Aiming for an updated European Pillar of Social Rights

16 April 2024

Today, Ricardo Rio, Mayor of Braga, is representing Eurocities at the high-level conference on the European Pillar of Social Rights hosted by the Belgian Presidency in La Hulpe (Belgium).

The presence of Rio underscores the crucial importance of the Pillar and our continued commitment to fostering inclusive urban communities across Europe.

“It’s remarkable how cities often step up to fulfill roles that fall under the purview of national governments,” said Rio at the conference. “Braga, for example, took pioneering steps by becoming the first city in Portugal to undertake the dental care costs for vulnerable children, an aspect previously overlooked by the national health system.”

Braga’s efforts extend beyond dental care. The city also complements the national health system by shouldering the financial burden of providing vaccines for babies.

Cities have been at the forefront of making the Pillar a living framework for social rights and inclusion in urban areas. It is now time to update the Pillar with concrete initiatives that mirror the social challenges European cities are facing.

In the Eurocities Social Manifesto, we advocate for a stronger way of monitoring the implementation of the Pillar, as well as a legislative boost and dedicated funding.

“I really believe Social funding and investment are essential to bringing the principles of the European Pillar of Social Rights to life locally,” said Rio at the conference. “By investing in quality public services, we can shield our citizens from the cost of living and the housing crises that many European cities currently face.”

Investing in social matters is essential to stop the housing crisis, eradicate homelessness, and boost responsible social procurement.

Other demands of our statement are:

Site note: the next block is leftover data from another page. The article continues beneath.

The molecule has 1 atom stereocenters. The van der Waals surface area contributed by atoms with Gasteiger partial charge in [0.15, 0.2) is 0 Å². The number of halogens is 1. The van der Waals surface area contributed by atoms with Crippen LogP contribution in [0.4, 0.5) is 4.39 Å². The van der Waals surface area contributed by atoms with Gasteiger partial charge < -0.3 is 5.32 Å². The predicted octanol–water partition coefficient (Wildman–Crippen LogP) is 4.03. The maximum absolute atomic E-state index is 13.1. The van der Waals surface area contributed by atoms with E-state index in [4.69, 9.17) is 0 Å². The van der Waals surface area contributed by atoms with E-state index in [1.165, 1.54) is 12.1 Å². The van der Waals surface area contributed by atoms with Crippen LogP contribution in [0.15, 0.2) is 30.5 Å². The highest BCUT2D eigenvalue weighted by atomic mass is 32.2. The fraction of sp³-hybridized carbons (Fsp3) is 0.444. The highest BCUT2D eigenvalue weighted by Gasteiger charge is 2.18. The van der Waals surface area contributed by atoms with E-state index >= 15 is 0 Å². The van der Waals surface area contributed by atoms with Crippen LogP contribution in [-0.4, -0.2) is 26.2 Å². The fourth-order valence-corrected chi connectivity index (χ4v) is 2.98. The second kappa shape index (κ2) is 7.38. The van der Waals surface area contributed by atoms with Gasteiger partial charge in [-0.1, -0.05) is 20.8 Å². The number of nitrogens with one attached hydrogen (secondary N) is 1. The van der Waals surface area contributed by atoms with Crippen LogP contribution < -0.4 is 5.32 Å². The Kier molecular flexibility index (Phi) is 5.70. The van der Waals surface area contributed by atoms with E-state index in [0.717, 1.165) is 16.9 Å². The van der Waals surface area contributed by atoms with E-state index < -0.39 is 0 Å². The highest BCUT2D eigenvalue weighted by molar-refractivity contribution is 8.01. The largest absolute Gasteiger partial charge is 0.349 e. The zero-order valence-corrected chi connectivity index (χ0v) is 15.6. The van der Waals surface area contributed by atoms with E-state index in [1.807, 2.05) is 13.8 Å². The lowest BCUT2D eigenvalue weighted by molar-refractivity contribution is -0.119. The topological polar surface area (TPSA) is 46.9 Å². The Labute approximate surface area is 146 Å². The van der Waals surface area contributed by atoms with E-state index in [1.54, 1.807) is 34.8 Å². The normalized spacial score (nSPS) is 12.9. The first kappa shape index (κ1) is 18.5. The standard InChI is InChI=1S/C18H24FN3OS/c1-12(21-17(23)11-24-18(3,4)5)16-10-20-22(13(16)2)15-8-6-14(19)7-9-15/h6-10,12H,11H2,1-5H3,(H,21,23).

• Stop the housing crisis in cities by setting up a dedicated EU housing fund as part of the next multiannual budget starting in 2027 and broadening the definition of social housing in current state aid rules.
  • Establishing a new Council Recommendation laying down a concrete commitment to eliminate homelessness by 2030 together with cities.
  • Encourage socially responsive procurement — revise the 2014 public procurement directives for greater social conditionality.
  • Promote social investment in cities for high economic returns. As Rio pointed out, “It is crucial to recognize the positive economic returns of social investments, particularly in Early Childhood Education and Care policies. These investments not only benefit our children’s development but also have significant economic impacts, boosting female employment and reducing social disparities.”
  • Establish direct or earmarked EU funding for cities to tackle relevant social challenges in urban areas. “We believe national governments must prioritize adequate funding for social services,” Rio added. “It is essential that resources are allocated where they are most needed to support our children and families in accessing essential services.”

“Furthermore, we must advocate for EU funding mechanisms that move beyond short-term pilots and towards sustainable, long-term projects. By investing in initiatives that can be maintained over time, we can ensure the continuity of support for our communities, rather than relying on temporary fixes that fail to address underlying issues.”

Read our demands for the new European Social Agenda here.

This is part of Eurocities EU elections 2024 campaign. Read our manifesto here.


Marta Buces Eurocities Writer
Paolo Ciambellini Social Affairs Forum Coordinator